President Obama and House Republicans each issued proposals to avert the fiscal cliff this week that the other side instantly dismissed, leaving both parties locked in stalemate over the combination of tax increases and spending cuts due to kick in Jan. 1. Obama’s proposal calls for $1.6 trillion in new tax revenue over the next decade, principally by letting the Bush tax cuts expire for the 2 percent of Americans earning over $250,000, with $400 billion in entitlement reform. House Speaker John Boehner called the proposal “unserious,” and laid out a $2.2 trillion counterproposal to cut entitlement spending by $900 billion, cut discretionary spending by $300 billion, and raise $800 billion in new revenue with unspecified new limits on tax deductions. Obama said the GOP’s offer was “still out of balance,” because it did not raise enough new revenue. “We’re not going to be able to get a deal without it,” he said.
Boehner’s proposal was also rejected by the Tea Party faction in his own party, with Sen. Jim DeMint (R-S.C.) saying that any tax hike “will destroy jobs.” If the talks collapse, House Republicans were reportedly considering a “doomsday plan” of letting the Democrats extend the Bush tax cuts for the middle class before Jan. 1. Republicans would then launch a bigger fight to cut federal spending and reform the tax code in the new year, with a key piece of leverage: the $16.4 trillion debt ceiling, which must be raised in February to avert a government shutdown.
What the editorials said
“Mr. President, you’ve taken your victory lap,” said the Chicago Tribune. Now it’s time to get serious. Republicans won’t support “essentially the same tax-centric budget” they rejected last year, with no serious attempt to cut spending or reform entitlements.
It’s the Republicans who’ve made an absurd offer, said The New York Times. If they had done “any actual math,” they’d know it’s impossible to raise $800 billion through eliminating mortgage interest and charitable deductions without seriously damaging the nonprofit sector or raising taxes on the middle class. Face it: It’s not possible to make a serious dent in the federal deficit without “an end to the Bush tax cuts on the rich.”
What the columnists said
How John Boehner must want to “go back in time,” said Ezra Klein in WashingtonPost.com. In 2011, the president offered House Republicans a deal with a 3-to-1 ratio of spending cuts to new revenue. They walked away, betting Obama would be defeated. “The bet failed.” Now, a “split-the-difference compromise” is all they can hope for—$1.2 trillion in new revenues and $750 billion in spending cuts “wouldn’t be such a surprise.” The only question is, “how to get those revenues”?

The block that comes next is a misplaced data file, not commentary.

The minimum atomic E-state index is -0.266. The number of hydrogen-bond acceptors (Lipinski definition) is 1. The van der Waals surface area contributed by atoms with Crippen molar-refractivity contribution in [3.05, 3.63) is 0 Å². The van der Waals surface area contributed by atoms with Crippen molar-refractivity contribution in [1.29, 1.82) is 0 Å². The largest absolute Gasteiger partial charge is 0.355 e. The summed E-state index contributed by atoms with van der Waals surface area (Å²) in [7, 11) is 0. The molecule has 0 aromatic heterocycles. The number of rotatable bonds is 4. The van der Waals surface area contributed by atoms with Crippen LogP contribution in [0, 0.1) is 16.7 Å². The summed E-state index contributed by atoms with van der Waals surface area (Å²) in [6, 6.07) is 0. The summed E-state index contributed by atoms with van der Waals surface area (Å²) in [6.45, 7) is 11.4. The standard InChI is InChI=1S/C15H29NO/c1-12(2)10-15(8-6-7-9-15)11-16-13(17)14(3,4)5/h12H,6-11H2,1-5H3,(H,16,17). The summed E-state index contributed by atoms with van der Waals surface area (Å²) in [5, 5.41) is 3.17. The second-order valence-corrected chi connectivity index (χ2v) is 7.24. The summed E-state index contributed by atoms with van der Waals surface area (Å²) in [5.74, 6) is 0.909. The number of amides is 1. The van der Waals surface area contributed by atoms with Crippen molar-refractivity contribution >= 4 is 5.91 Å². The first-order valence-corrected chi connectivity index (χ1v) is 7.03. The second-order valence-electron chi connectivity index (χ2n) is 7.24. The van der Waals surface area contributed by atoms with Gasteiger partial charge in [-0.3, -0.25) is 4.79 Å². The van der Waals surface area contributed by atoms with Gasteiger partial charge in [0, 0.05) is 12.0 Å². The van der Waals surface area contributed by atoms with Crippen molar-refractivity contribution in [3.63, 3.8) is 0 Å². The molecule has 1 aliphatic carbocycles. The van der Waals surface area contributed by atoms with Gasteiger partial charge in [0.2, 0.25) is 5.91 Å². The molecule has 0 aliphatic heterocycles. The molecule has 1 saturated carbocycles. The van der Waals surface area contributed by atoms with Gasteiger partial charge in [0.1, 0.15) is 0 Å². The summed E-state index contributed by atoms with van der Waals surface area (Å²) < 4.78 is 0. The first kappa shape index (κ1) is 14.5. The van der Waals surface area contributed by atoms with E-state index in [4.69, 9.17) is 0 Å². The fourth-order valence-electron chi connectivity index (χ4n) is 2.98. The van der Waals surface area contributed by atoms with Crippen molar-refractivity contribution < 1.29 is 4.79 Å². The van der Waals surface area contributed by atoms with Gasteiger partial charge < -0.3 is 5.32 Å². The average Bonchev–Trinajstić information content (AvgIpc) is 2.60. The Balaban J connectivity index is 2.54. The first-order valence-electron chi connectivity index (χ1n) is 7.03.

Given that Obama successfully campaigned on higher taxes for the wealthy, they may be “unavoidable,” said Fred Barnes in WeeklyStandard.com. But the GOP can limit the damage by negotiating to ensure that taxes remain lower than the top Clinton-era rate of 39.6 percent, and insisting that increases apply only to those earning $1 million, not $250,000. In return, Republicans should demand “substantive entitlement reforms,” said Scott Galupo in TheAmericanConservative.com. If the GOP is going to violate its “blood contract” on tax increases, Obama must accept the need for serious spending cuts. A package of $1 trillion in cuts over 10 years “is a realistic target to shoot for.”
That assumes Boehner is able to bargain, said Jonathan Chait in NYMag.com. But his hands are tied by his conservative caucus, which is as “crazed and intransigent as ever.” That’s why Obama’s most strategic move here is to hold fast to his demands, and let Jan. 1 pass. At that point, the top tax rate automatically reverts to 39.6 percent. Obama can then offer Republicans a “small rate cut” to, say, 38 percent, making up the lost revenue by closing loopholes and capping deductions. Toss in some more spending cuts to sweeten the deal, restore some Pentagon funding, and voilà! “That’s a deal Republicans will be able to sell to their base.” But it’s only possible after Jan. 1.